Blog: Keeping regulation fit for purpose
Professor Julia Black, Pro Director for Research at the London School of Economics, on the areas to consider when shaping the future of regulation
'Regulation’ is a word that carries all sorts of connotations, depending on whose ear it catches. Yet whatever our personal sentiments may be, the fact is it’s an essential component of any society, often forming the first line of defence against risks which could result in disaster and tragedy.
However, no matter how well-intended it may be, regulation can have unintended consequences. At one end of the scale, people can look for ways around it or simply not comply. At the other, people can over-comply and be afraid to take any risks whatsoever.
It can also push people away, often into unregulated spaces where things are more likely to go wrong. Regulation, and regulators, can also find it hard to keep pace with rapid changes in technology, practices, markets and behaviours.
So how can we keep regulation fit for purpose? We can urge regulators to be anticipatory, responsive, collaborative, dynamic, proactive and – where appropriate – experimental. But this is easy to say and hard to achieve. In practice, regulation is often complex, messy and highly imperfect. Addressing difficult problems involves complicated interactions of multiple people and organisations and often the creation and implementation of many rules and reporting requirements.
So how can regulators and others stand back and think about how the system as a whole is working, in order to enable it to keep pace?
I suggest we think of regulation as a system with six key elements, all of which interact, as illustrated in the diagram below.
Goals and values
We can start with goals and values – what is the regulatory system trying to achieve, and which values is it trying to uphold?
The standard economic justification for regulation since the 1980s is that regulation is there to correct market failures. But regulation has always been about more than that, or indeed not about that at all: it has been focused on managing risks, controlling power, or upholding fundamental values such as principles of non-discrimination, or the rule of law and the administration of justice.
People and organisations
Understanding what we want regulation to achieve is essential, as the debates on the ethics of artificial intelligence in healthcare and other parts of society, for example, are prompting us to do. But that is only the first element.
Regulation also requires people and organisations to change their behaviours – so understanding these second and third elements of any regulatory system is critical to its effectiveness. And regulators do not only need to focus on the behaviours of those they are regulating, or regulating with, but on the behaviours of their own individual staff and of their organisation as a whole, and on how they interact with other regulators within the regulatory system.
Productive interactions and dysfunctionalities can arise in all cases.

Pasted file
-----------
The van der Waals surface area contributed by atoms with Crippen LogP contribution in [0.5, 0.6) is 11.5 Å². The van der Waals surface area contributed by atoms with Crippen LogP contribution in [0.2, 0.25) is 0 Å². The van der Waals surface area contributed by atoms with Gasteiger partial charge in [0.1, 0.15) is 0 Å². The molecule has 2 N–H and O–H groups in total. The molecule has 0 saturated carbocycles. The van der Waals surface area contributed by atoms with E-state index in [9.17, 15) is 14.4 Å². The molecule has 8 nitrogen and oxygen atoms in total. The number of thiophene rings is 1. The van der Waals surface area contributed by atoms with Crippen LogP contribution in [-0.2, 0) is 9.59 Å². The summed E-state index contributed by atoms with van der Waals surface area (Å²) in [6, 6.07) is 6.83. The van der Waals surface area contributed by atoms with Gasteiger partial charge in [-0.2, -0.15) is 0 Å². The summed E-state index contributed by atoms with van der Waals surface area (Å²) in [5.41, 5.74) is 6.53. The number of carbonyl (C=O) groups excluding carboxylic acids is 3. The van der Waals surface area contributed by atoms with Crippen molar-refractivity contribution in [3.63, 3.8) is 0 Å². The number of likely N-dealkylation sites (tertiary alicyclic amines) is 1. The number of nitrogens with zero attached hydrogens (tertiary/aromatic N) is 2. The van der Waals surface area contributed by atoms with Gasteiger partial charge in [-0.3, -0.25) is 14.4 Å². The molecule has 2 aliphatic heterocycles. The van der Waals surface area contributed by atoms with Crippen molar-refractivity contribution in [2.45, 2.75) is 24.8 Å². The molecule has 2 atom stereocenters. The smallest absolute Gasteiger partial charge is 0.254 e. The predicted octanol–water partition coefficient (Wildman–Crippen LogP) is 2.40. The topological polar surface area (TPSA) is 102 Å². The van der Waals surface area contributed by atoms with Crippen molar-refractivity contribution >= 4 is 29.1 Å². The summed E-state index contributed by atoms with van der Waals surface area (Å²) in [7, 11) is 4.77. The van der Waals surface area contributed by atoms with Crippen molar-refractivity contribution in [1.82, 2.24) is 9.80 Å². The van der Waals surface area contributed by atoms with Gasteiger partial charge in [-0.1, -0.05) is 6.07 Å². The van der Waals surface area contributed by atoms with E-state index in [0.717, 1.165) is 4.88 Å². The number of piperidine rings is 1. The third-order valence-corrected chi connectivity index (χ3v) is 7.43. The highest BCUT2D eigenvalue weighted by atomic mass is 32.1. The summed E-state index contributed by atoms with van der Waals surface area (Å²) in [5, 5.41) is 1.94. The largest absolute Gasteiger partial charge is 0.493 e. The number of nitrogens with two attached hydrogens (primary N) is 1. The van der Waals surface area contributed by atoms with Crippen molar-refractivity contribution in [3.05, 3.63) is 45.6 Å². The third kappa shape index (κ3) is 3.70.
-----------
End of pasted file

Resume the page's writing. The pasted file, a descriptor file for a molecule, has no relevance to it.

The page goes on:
Knowledge and understandings
The fourth element is the knowledge and understandings that regulators, and others, have of what it is they are regulating – not only technical knowledge, but system knowledge – of the context they are operating in.
It was largely due to failures to understand the actual operation of the financial markets which led to the financial crisis.
Regulatory tools and techniques
How regulators perceive the world and the problems they have to address is key to the fifth element, which is the design and operation of regulatory tools and techniques.
It is this element which is usually where debates are most focussed: should regulators use rules and/or principles and in what combination; how can they use ‘nudge’ techniques to change behaviour; what are the most effective ways of gaining compliance; what sanctions should be imposed and when – all these are very familiar questions to anyone used to thinking about regulation.
Trust and legitimacy
Finally, but most importantly, is the element of trust and legitimacy.
Regulators need a political and a social licence to act. Powers are delegated to them by elected representatives to achieve certain goals and values, whether those representatives are members of parliament in the case of government regulation, or members of a profession in the case of professional self-regulation. A regulatory system also needs to be trusted and perceived as legitimate by those who are relying on it to protect or support them, such as patients or consumers.
In order to be effective, regulators also need to be respected (though not necessarily liked) by those they are regulating. But as the demands of each group can pull in different directions, so maintaining trust and legitimacy is an ongoing task, dependent on transparency and continual engagement.
This systems framework deliberately breaks away from adopting a ‘toolbox’ approach to designing regulation which has been so prevalent for decades.
Instead it provides a framework for enabling regulators to think systematically about each part of the regulatory system, including their own role in it, for analysing deep rooted causes of failures, for thinking through the potential impacts of changes in any part of the system, and for helping us paint a picture of how each element would need to operate if regulation is to be kept fit for purpose.
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